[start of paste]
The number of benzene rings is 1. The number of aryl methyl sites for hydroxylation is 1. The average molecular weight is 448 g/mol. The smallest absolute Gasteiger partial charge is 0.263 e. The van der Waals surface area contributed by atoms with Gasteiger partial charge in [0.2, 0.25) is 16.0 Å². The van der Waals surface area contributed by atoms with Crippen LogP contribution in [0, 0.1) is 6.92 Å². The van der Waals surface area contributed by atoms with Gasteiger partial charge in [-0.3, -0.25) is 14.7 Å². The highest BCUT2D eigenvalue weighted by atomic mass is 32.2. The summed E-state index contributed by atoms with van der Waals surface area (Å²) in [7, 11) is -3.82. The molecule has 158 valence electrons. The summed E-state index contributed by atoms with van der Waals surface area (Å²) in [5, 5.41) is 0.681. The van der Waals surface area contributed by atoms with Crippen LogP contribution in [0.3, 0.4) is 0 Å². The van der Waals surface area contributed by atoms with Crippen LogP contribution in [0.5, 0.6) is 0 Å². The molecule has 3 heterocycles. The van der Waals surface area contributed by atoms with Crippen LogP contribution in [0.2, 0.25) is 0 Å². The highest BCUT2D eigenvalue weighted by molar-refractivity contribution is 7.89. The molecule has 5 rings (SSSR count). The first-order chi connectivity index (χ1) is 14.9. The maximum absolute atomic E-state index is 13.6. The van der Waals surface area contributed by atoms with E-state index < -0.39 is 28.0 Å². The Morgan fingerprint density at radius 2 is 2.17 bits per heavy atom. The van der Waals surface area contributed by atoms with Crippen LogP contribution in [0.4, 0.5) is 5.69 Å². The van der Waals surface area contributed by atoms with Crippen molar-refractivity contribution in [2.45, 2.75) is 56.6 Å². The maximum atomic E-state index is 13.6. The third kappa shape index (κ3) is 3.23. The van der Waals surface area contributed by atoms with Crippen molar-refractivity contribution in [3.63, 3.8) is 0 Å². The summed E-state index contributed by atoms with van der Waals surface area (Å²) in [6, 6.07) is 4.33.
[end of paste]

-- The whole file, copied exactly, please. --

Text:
The number of benzene rings is 1. The number of aryl methyl sites for hydroxylation is 1. The average molecular weight is 448 g/mol. The smallest absolute Gasteiger partial charge is 0.263 e. The van der Waals surface area contributed by atoms with Gasteiger partial charge in [0.2, 0.25) is 16.0 Å². The van der Waals surface area contributed by atoms with Crippen LogP contribution in [0, 0.1) is 6.92 Å². The van der Waals surface area contributed by atoms with Gasteiger partial charge in [-0.3, -0.25) is 14.7 Å². The highest BCUT2D eigenvalue weighted by atomic mass is 32.2. The summed E-state index contributed by atoms with van der Waals surface area (Å²) in [7, 11) is -3.82. The molecule has 158 valence electrons. The summed E-state index contributed by atoms with van der Waals surface area (Å²) in [5, 5.41) is 0.681. The van der Waals surface area contributed by atoms with Crippen LogP contribution in [0.3, 0.4) is 0 Å². The van der Waals surface area contributed by atoms with Crippen LogP contribution in [0.5, 0.6) is 0 Å². The molecule has 3 heterocycles. The van der Waals surface area contributed by atoms with Crippen LogP contribution in [0.2, 0.25) is 0 Å². The highest BCUT2D eigenvalue weighted by molar-refractivity contribution is 7.89. The molecule has 5 rings (SSSR count). The first-order chi connectivity index (χ1) is 14.9. The maximum absolute atomic E-state index is 13.6. The van der Waals surface area contributed by atoms with E-state index < -0.39 is 28.0 Å². The Morgan fingerprint density at radius 2 is 2.17 bits per heavy atom. The van der Waals surface area contributed by atoms with Crippen LogP contribution in [0.4, 0.5) is 5.69 Å². The van der Waals surface area contributed by atoms with Crippen molar-refractivity contribution in [2.45, 2.75) is 56.6 Å². The maximum atomic E-state index is 13.6. The third kappa shape index (κ3) is 3.23. The van der Waals surface area contributed by atoms with Crippen molar-refractivity contribution in [3.63, 3.8) is 0 Å². The summed E-state index contributed by atoms with van der Waals surface area (Å²) in [6, 6.07) is 4.33.